English becomes the dominant language, but French remains dominant in literature and at the court.

Increasing evidence of imperfect knowledge of French

Table 4. Norman French chronology

· 1334−1453 The Hundred Years' War with France.

· 1348−9 The Black Death. 30% mortality. Labour shortage, wage rises, increasing importance of the English-speaking classes

· 1386 English accepted in the courts ('Statute of Pleading')

· Two major English poets at the end of the 14th century:

Gower writes mostly in French (but composes one long work Confessio amantis, in English)

· Chaucer writes almost entirely in English.

· Evidence of private letters:

· 1350: French is the rule.

· After 1400: English becomes common.

· After 1450: English is the rule.

· Use of English in schools.

The influence of French on English in the early modern period

Influence on English phrasing

Aside from borrowing and word formation, French considerably influenced English phrasing. The loan translations range from polite turns of speech, such as at your service, do me the favour, to engage somebody in a quarrel, to make (later: pay) a visit, to idiomatic phrases like by occasion, in detail, in favour of, in the last resort, in particular, to the contrary.

ME pronounciation

The English language of the middle ages is different from the modern one. Here are two extracts from Geoffrey Chaucer’s Canterbury Tales to compare:

From the General Prologue Whan that April with his showres soote The droughte of March hath perced to the roote, And bathed every veine in swich licour, Of which vertu engendred is the flowr;

Whan Zephyrus eek with his sweete breeth Inspired hath in every holt and heeth The tendre croppes, and the yonge sonne Hath in the Ram his halve cours yronne, And smale fowles maken melodye That sleepen al the night with open yл — (So priketh hem Nature in hir corages) — Thanne longen folk to goon on pilgrimages, And palmeres for to seken straunge strondes To ferne halwes, couthe in sondry londes;

And specially from every shires ende Of Engelond to Canterbury they wende, The holy blisful martyr for to seeke, That hem hath holpen whan that they were seke.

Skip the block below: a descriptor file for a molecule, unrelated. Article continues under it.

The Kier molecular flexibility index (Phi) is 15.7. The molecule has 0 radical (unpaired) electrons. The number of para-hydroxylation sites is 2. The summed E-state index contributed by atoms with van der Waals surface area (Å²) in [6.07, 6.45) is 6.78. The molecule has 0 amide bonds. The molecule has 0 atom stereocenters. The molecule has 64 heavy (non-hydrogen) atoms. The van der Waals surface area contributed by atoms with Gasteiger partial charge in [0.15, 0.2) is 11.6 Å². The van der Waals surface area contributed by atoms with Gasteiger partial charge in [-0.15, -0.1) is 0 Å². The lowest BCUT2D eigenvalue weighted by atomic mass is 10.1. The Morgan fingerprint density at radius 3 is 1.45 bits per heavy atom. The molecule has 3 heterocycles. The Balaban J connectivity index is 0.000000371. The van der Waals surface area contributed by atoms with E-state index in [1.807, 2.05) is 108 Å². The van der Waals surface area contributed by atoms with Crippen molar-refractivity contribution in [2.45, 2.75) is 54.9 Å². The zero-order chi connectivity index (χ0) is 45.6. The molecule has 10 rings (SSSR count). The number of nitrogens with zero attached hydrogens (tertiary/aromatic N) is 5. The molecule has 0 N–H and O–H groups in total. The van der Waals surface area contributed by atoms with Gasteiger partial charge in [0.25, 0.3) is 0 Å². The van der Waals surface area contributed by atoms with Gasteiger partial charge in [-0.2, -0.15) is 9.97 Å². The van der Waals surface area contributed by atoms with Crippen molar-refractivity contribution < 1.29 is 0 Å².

The Wife of Baths Prologue and Tale from The Canterbury Tales, by Geoffrey Chaucer, performed by Elizabeth Salter, from Geoffrey Chaucer: The Wife of Prologue and Tale (Cambridge University Press ISBN 521 635 306) (p) 1976, 1998 Cambridge University Press. All Rights Reserved. /© Microsoft Corporation. All Rights Reserved.

Conclusion

Language belongs to each of us. Everyone uses words. What is there in a language that makes people so curious? The answer is that there is almost nothing in our life that is not touched by language. We all speak and we all listen so we are all interested in the origin of words, in how they appear and die. Nowadays 750 million people all over the world use English. It has become the language of the planet.

Most of words are the same, but there are some differences. For example in Middle English ynogh is enough in modern English; longe is long; agoon is ago and so on, but they are a little bit similar in writing, so it is not very difficult to understand them.

Though the number of French loans in the modern period is relatively minor in comparison to Middle English, the contribution is most important. The French Loans were primarily borrowed to provide richness to the language. Whilst it was arguable during the Restoration whether the loans were corrupting or enriching the language, today there is no doubt or disputable grounds to argue that the loans did nothing but enrich the English language.

The borrowing of vocabulary is rapprochement of nations on the ground of economic, political and cultural connections. The bright example of it can be numerous French borrowings to English language.

Attempts to continue borrowings in 20th century did not have special success because language became more independent.

In my opinion we managed to study the problems of French borrowings in the English language. We understood possible ways of penetrating French words in the English language, we have seen difference ways of difference types of borrowings.

In spite of arrival of the words from different languages into the English vocabulary, the English Language did not suffer from large flow of foreign elements.

On the contrary its vocabulary has been enriched due to the taken foreign elements.

Biblography

Иванова И.П., Чахоян Л. П., Беляева Т. М. История английского языка. — СПб.: Лань, 1999.

Иванова И.П., Чахоян Л. П., Беляева Т. М. Практикум по истории английского языка. — СПб.: Лань, 1999.

Смирницкий А. И. Древнеанглийский язык. — М., 1955.

Советский энциклопедический словарь. — М.: Советская энциклопедия, 1980.

Encyclopaedia Britannica 2004 Ultimate Reference CD-ROM

Encarta Encyclopedia Deluxe 2005

McCrum R. The Story of English. — New-York, 1987.

Whitelock D. The Beginning of English Society. — Harmondsworth Middlesex, 1952.

New Webster’s Dictionary, 1998.